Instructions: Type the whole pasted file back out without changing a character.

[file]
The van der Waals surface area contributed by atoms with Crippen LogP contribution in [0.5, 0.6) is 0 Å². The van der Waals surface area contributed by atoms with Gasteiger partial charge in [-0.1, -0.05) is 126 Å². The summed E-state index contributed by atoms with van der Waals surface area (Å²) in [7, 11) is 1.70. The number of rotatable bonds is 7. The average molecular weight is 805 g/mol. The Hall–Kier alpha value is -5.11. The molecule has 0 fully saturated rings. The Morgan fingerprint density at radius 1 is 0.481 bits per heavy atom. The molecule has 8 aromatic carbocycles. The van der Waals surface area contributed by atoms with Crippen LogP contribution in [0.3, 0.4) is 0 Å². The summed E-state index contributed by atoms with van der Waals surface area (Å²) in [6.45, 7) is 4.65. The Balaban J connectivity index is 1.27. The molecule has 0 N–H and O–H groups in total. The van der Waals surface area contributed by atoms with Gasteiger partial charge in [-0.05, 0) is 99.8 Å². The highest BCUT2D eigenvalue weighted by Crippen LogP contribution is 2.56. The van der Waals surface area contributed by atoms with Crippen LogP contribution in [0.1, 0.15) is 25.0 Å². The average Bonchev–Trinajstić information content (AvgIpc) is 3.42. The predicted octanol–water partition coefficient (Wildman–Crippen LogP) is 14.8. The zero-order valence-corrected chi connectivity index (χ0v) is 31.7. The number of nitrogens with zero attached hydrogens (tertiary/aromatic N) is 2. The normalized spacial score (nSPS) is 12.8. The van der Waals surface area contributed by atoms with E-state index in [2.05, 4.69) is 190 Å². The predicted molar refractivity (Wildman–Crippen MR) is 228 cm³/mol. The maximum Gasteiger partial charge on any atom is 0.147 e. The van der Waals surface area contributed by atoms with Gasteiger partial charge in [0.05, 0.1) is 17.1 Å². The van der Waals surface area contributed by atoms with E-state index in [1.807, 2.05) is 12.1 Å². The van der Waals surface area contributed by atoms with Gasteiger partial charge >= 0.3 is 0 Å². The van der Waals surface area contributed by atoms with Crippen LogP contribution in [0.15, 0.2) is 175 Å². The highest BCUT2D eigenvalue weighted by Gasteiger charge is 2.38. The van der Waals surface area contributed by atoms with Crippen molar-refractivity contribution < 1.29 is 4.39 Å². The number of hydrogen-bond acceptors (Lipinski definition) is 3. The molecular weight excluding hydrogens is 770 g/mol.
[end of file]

The van der Waals surface area contributed by atoms with Crippen LogP contribution in [0.5, 0.6) is 0 Å². The van der Waals surface area contributed by atoms with Gasteiger partial charge in [-0.1, -0.05) is 126 Å². The summed E-state index contributed by atoms with van der Waals surface area (Å²) in [7, 11) is 1.70. The number of rotatable bonds is 7. The average molecular weight is 805 g/mol. The Hall–Kier alpha value is -5.11. The molecule has 0 fully saturated rings. The Morgan fingerprint density at radius 1 is 0.481 bits per heavy atom. The molecule has 8 aromatic carbocycles. The van der Waals surface area contributed by atoms with Crippen LogP contribution in [0.3, 0.4) is 0 Å². The summed E-state index contributed by atoms with van der Waals surface area (Å²) in [6.45, 7) is 4.65. The Balaban J connectivity index is 1.27. The molecule has 0 N–H and O–H groups in total. The van der Waals surface area contributed by atoms with Gasteiger partial charge in [-0.05, 0) is 99.8 Å². The highest BCUT2D eigenvalue weighted by Crippen LogP contribution is 2.56. The van der Waals surface area contributed by atoms with Crippen LogP contribution in [0.1, 0.15) is 25.0 Å². The average Bonchev–Trinajstić information content (AvgIpc) is 3.42. The predicted octanol–water partition coefficient (Wildman–Crippen LogP) is 14.8. The zero-order valence-corrected chi connectivity index (χ0v) is 31.7. The number of nitrogens with zero attached hydrogens (tertiary/aromatic N) is 2. The normalized spacial score (nSPS) is 12.8. The van der Waals surface area contributed by atoms with E-state index in [2.05, 4.69) is 190 Å². The predicted molar refractivity (Wildman–Crippen MR) is 228 cm³/mol. The maximum Gasteiger partial charge on any atom is 0.147 e. The van der Waals surface area contributed by atoms with Gasteiger partial charge in [0.05, 0.1) is 17.1 Å². The van der Waals surface area contributed by atoms with E-state index in [1.807, 2.05) is 12.1 Å². The van der Waals surface area contributed by atoms with Gasteiger partial charge >= 0.3 is 0 Å². The van der Waals surface area contributed by atoms with Crippen LogP contribution in [0.15, 0.2) is 175 Å². The highest BCUT2D eigenvalue weighted by Gasteiger charge is 2.38. The van der Waals surface area contributed by atoms with Crippen molar-refractivity contribution < 1.29 is 4.39 Å². The number of hydrogen-bond acceptors (Lipinski definition) is 3. The molecular weight excluding hydrogens is 770 g/mol.